I’m sorry, this is going to be way too long an article over way too niche a topic, but this song has latched into my brain, and I think the only way to get it out is to write entirely too many words explaining why I’m so fixated on it. Paula Cole is an artist who’s likely unfamiliar to you, and I’m not going to encourage you to check her out, but you might have heard exactly one of her songs, “Where Have All the Cowboys Gone?” It is a weird quasi-feminist attempt at…something, I’m not sure what. The song, despite its name, is not a country song. In fact, Cole’s music fits squarely into the Lilith Fair style. If you aren’t familiar with that term, I’m writing an article about the scene soon, so stay tuned, but for the moment, it’s effectively mid-90s feminist folk-rock. Think Ani DiFranco or Tori Amos, but most musicians under the heading were not as brilliant as those two. Case in point: Paula Cole.
“Where have all the Cowboys Gone?” is a song about a relationship, told from the woman’s point of view. It starts with sultry promises to do all of the cooking, cleaning, child-rearing, and feminine activities if her masculine John Wayne will do the same. The chorus “Where is my happy ending, where have all the cowboys gone,” begins as a lament of the loss of “real men” who press their wives into domesticity and control everything. As the song progresses and her husband becomes distant and unfeeling, it becomes a lament at a lost relationship, revealing her faithful cowboy to be an emotionally isolated bro only interested in drinking with his friends.
So, why does this song bug me? Well, it’s so almost good, it so nearly works, but Cole seems to intentionally steer the song away from any resolution or point. The song starts as a light satire of women who long for family stability and an indictment of men who tether themselves to toxic tropes without putting in the work. It’s a little preachy, but okay, there’s a way to make that work, you make something like “Cowboy Take Me Away,” by the Dixie Chicks. But then, the song takes a hard turn for the sad, which is a choice that, in isolation, is not an issue. Songs about men who do the bare minimum are common, and the second section owes a lot to “Did I Shave My Legs for This?” which was released just a year earlier.
The problem is that Cole leaves out the punchline to both jokes. In a standard ‘I miss the real men’ song you’d throw in some tongue-in-cheek wink to the camera at the end indicating that the song isn’t taking itself too seriously and that the singer does not actually want a return to the gender roles of another century. In your standard men-are-trash song, you’d end the song with the narrator having a come to Jesus moment and leaving the man for dead (Sometimes literally). Cole opts to do neither; what results is a song that is only resolved by association. I’ve heard a couple dozen Lana Del Rey songs, so I know how this old Hollywood glamour song is supposed to function and can assume that Cole does not actually long for a man-child to mother. Similarly, I’ve heard a couple dozen country songs about a failing marriage, so I know that the woman is supposed to walk out the door at the end and leave that no-good man behind. Leaving out these assumed details makes the song feel like all set up for a payoff that never comes.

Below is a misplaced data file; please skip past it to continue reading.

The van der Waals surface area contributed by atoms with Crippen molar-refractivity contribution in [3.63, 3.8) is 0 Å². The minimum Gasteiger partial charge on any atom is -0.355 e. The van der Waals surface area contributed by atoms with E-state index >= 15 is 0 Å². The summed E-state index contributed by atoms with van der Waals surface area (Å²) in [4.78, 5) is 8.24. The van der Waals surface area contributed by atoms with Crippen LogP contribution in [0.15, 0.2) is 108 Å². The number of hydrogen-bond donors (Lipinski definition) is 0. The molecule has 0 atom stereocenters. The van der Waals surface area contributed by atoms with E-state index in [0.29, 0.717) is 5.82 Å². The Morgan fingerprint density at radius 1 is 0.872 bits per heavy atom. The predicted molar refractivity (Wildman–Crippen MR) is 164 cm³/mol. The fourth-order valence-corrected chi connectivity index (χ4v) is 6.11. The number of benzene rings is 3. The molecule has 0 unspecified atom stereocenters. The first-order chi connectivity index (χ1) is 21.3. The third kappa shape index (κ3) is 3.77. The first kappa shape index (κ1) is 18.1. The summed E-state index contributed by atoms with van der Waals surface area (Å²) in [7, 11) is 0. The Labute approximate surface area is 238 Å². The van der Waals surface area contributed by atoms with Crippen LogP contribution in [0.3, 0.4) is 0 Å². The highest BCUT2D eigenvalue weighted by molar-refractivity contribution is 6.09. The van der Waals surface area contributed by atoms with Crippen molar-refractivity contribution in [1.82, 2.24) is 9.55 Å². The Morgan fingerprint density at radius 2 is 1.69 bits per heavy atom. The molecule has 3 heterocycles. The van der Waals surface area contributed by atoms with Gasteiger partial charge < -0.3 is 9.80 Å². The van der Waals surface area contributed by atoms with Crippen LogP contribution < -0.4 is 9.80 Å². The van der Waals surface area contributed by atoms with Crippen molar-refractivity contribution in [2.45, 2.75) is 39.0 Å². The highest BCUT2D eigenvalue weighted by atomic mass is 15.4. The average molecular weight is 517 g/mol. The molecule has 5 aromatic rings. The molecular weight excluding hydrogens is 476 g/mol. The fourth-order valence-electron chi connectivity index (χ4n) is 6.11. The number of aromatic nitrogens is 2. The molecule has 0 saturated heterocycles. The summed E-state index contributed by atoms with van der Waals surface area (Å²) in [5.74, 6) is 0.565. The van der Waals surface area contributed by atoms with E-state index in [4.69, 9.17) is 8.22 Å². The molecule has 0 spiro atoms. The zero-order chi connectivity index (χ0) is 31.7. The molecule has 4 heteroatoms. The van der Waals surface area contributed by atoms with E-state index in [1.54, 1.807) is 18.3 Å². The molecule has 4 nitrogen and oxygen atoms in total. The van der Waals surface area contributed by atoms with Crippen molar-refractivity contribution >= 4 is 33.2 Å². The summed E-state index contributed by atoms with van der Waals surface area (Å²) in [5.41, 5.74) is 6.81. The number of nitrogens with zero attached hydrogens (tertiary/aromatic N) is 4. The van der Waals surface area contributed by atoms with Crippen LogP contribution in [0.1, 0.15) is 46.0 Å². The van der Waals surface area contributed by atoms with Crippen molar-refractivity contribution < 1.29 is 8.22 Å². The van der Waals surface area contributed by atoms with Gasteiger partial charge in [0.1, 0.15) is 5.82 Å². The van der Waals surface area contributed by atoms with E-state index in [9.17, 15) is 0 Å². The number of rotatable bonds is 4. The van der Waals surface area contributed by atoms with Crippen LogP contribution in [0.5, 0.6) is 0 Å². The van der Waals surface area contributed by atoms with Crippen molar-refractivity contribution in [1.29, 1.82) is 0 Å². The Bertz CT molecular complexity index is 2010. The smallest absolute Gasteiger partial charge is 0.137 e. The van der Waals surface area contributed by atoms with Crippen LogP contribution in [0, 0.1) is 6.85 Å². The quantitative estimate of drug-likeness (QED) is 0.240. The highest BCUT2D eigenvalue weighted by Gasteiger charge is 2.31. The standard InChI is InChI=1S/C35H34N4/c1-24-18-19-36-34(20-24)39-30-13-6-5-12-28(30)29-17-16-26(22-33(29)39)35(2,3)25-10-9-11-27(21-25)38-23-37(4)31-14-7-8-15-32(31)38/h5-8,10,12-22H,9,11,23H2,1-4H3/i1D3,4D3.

The only catch is that this is a song with a really strong setup. The spoken-word monologue at the beginning is great, the melody is extremely catchy, and her performance is so good that it took me like five listens to figure out that I didn’t like this song as a whole. Even the shifting meaning of the chorus would be brilliant if it weren’t in service of a song that never starts. This is to say, if we have any aspiring musicians in the audience who really want to fix a 25-year-old song for some reason, take a crack at this one, because you have a lot to work with (Also hit me up because I really want to hear a version of this song that works).
Okay, that’s 900 words in my word document, maybe now I’ve infected you all with whatever bug I caught by obsessing over Paula Cole, hopefully, I can sleep in peace tonight.